“I’ve loved The Smiths since then. And when George was 16 I got him The Smiths greatest hits for his birthday. And I remember him telling me, and this is true of a lot of people with The Smiths and Morrissey, he didn’t get it at first. Then he slowly got how great that stuff is. But in terms of British music; The Smiths, Oasis, The Cure, Happy Mondays, Stone Roses… all that stuff is great to me.”
Was the fusing of metal and alternative music together a conscious idea?
“Yes it was. But this is another thing we always get hate for on the internet, all these people talking about how other people have done this, and we’re stealing this blah, blah, blah.
“That’s the thing, the moment when I realised we could have shoegaze- and post-rock-influenced stuff with black metal was when I heard other bands doing it. I heard Lantlôs from Germany, ColdWorld and then Alcest and all the French bands.
“I remember Fell Voices and the early Ash Borer stuff, and it being an interesting thing to me. Because I was in post-rock bands when I was in high school and I’ve always been interested in melody. I would write music like that, as well as metal. So to me it was just kind of a natural thing.
“Our old band broke up and we had nothing to do so the idea was a band that was all the kinds of music that I really like, but I’ll try to put it together as seamlessly as possible. Our whole thing was to never be afraid to do something; if it feels like it works to us then we won’t concentrate on what’s ‘not allowed’.
“If I want to write a riff that has a blast beat behind it but it has a major chord, we’ll do that if it works. There was never one moment when I thought, ‘we can do this’, but there was a gradual realisation. There’s no reason why I can’t put this Cranberries part after this blast beat.”
One thing that you seem to be refining on New Bermuda is transitioning, often between minor and major, without feeling jarring. Did it come from experimentation?
“With me, there’s two things I love about good songwriting. Obviously, there’s a good chord progression or a lead that just fits perfectly and gives you the peanut butter and chocolate moment. Then there’s the transitions. I love it when bands have great riffs, but if all you’re doing is riff-stacking - when there will be a great riff that will ring out, and then the other riff will start…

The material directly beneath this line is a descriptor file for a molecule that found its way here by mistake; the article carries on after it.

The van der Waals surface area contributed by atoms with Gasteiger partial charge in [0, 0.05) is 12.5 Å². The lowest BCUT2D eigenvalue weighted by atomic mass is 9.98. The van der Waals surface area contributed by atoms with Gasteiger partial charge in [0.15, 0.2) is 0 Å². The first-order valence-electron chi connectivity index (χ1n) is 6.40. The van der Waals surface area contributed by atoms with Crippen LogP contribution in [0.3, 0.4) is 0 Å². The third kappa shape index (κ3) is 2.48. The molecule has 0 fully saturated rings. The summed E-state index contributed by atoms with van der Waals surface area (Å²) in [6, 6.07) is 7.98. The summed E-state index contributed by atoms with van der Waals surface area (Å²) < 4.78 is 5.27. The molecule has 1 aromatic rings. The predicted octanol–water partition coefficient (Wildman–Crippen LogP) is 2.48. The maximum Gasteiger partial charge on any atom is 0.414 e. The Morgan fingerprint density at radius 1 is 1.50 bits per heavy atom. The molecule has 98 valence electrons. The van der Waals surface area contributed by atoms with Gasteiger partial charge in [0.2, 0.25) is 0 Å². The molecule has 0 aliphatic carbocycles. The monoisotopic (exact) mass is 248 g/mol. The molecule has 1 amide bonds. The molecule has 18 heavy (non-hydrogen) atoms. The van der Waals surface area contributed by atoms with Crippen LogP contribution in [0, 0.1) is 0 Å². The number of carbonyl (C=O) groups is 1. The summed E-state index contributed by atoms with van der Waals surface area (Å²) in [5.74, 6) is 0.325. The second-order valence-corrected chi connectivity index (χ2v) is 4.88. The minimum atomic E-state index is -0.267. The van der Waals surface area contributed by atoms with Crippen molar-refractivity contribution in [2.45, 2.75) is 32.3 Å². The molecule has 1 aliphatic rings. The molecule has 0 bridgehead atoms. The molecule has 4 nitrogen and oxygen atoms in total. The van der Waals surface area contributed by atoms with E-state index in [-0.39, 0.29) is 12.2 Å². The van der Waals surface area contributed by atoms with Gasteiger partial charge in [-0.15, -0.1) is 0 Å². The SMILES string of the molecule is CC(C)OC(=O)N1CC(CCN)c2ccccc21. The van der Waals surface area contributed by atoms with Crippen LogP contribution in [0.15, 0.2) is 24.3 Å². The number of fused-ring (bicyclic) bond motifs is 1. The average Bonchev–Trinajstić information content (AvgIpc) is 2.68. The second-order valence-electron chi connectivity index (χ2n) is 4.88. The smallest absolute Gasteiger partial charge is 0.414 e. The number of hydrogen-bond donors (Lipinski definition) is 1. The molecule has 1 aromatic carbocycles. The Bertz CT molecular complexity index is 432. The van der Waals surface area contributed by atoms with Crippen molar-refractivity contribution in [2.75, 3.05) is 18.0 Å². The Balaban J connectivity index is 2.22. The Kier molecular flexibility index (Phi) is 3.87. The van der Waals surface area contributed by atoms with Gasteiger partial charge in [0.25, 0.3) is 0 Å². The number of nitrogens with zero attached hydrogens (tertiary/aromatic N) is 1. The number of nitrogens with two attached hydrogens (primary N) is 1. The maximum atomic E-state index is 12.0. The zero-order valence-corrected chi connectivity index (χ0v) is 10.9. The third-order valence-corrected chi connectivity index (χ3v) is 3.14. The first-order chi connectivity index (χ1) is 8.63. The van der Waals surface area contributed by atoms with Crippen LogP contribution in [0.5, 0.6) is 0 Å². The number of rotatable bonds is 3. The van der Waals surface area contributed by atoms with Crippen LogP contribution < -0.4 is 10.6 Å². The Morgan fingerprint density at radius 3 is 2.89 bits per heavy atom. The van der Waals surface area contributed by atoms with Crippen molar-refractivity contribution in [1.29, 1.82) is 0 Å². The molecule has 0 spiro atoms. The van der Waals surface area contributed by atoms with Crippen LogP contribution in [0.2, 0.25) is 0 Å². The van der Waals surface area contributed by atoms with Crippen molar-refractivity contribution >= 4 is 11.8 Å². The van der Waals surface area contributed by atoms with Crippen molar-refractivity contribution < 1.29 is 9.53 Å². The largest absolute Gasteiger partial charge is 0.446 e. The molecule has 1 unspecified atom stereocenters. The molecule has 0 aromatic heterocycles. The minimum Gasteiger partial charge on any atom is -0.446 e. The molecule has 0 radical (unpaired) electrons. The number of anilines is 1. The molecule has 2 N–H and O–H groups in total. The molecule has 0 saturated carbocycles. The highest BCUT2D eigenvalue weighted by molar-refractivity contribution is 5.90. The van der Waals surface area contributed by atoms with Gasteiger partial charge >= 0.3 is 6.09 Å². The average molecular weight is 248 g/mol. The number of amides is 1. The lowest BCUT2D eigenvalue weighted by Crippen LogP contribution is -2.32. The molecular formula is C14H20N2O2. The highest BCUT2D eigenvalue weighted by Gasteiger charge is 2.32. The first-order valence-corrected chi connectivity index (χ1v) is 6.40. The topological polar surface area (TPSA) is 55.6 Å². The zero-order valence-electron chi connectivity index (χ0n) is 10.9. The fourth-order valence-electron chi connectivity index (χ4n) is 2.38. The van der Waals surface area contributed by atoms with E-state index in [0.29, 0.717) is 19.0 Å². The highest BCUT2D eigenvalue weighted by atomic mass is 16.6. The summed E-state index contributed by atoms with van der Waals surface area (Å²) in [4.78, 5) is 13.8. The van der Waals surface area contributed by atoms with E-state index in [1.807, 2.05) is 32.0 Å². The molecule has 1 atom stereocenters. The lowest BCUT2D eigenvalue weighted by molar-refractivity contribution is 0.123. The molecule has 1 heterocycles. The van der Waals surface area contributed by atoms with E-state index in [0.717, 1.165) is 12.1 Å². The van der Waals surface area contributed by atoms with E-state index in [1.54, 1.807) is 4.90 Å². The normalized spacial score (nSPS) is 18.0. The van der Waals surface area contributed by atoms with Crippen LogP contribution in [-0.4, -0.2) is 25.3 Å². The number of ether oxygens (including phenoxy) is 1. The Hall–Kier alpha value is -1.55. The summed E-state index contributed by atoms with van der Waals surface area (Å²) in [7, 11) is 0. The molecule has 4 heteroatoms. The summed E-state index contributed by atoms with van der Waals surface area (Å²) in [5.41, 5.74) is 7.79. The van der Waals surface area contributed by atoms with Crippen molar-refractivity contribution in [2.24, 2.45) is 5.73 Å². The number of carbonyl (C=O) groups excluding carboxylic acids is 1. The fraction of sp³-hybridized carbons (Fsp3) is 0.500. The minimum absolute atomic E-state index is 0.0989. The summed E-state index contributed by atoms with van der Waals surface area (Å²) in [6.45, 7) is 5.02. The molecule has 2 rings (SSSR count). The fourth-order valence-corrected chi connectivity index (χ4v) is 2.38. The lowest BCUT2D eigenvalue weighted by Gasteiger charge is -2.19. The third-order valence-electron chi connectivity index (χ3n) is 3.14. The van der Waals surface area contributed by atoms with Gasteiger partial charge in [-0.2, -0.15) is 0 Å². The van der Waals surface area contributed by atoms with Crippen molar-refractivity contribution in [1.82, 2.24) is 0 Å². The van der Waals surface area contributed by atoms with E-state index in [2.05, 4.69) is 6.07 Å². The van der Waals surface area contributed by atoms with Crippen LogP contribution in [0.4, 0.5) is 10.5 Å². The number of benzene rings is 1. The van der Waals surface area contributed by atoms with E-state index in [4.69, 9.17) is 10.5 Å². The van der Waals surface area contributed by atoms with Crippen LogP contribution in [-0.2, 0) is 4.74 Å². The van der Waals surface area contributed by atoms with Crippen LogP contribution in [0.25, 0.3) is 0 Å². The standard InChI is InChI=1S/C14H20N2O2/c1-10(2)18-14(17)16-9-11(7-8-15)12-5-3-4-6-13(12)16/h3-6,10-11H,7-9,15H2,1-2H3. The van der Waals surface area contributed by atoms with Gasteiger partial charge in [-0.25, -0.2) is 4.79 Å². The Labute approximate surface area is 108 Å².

“I prefer it when bands can build something, and seamlessly go from one thing to another. It’s something I’ve worked hard on for a long time - the transitions and bridges between riffs, building tension and creating movement instead of just stacking riffs.”
Baby Blue sounds like a key song for the band on this record, in the way it seems to combine a number of your influences…
“For me that was a weird thing because a lot of that happened in the practice space instead of happening at home. I’ve had that three-chord progression at the beginning since Sunbather and just hadn’t used them, and they weren’t in that arpeggiated pattern. They were going to be an interlude on Sunbather but I didn’t use them. So I took that and added a phaser to it.
“My idea was that if you could take Johnny Marr and put him in Rush for a second, that was my idea for that intro. Then that part before it kicks in, for me that’s Russian Circles, and I love that band. When it does kick in, that’s essentially my ode to this old Bay Area screamo band called Funeral Diner. And we just wanted to do this big heavy mid-tempo thing, dirge-y yet melodic. Then the end is a total homage to Slayer.
“So I guess it’s a key track but we love all the songs on this record. We’ve always just done what we want to do, if it works we’ll do it. Not to say we’re super crazy for that but it was wanting to combine all those influences on one song.”
There’s also some Metallica in that melodic wah solo too?
“That’s just a part of this record of trying to incorporate classic era Hammett, like Ride The Lightning. Obviously I’m not as fast or technically able as that guy. But the whole record has that, there’s Hetfield-style riffing, or my take on it. I don’t think I went too overboard with the solos but when I want to put one in, for me it’s usually Hammett and Mustaine’s [contributions] to Kill ’Em All, that’s what I’ve been really into recently.”
Do you think there is common ground between post-rock and black metal guitar?
“Absolutely. Because of the way the band started with myself, a lot of the way I write is taking a rhythm riff and then trying to see if I can play some kind of lead at the same time as playing a rhythm. Which is why a lot of the chords are kind of weird.
“I’ve always been of the opinion that the only thing that separates genres with riffs is what you do with them. If you take a Cranberries riff and you put it through a Burzum production, at that tempo and stretch the riff out, you can totally write a black metal song with that riff. It’s an E minor riff that’s simple, sad and atmospheric.
“To me it’s simple, I don’t understand why more people don’t get that. You can take an At The Gates riff, delay it and put a bunch of reverb on it and make it into a very dark post-rock song. You can do the same with a post-rock song and turn it into thrash metal or whatever. That’s the key to our band; riffs are riffs, but the context you put them in determines the genre.”
by Rob Laing (Total Guitar)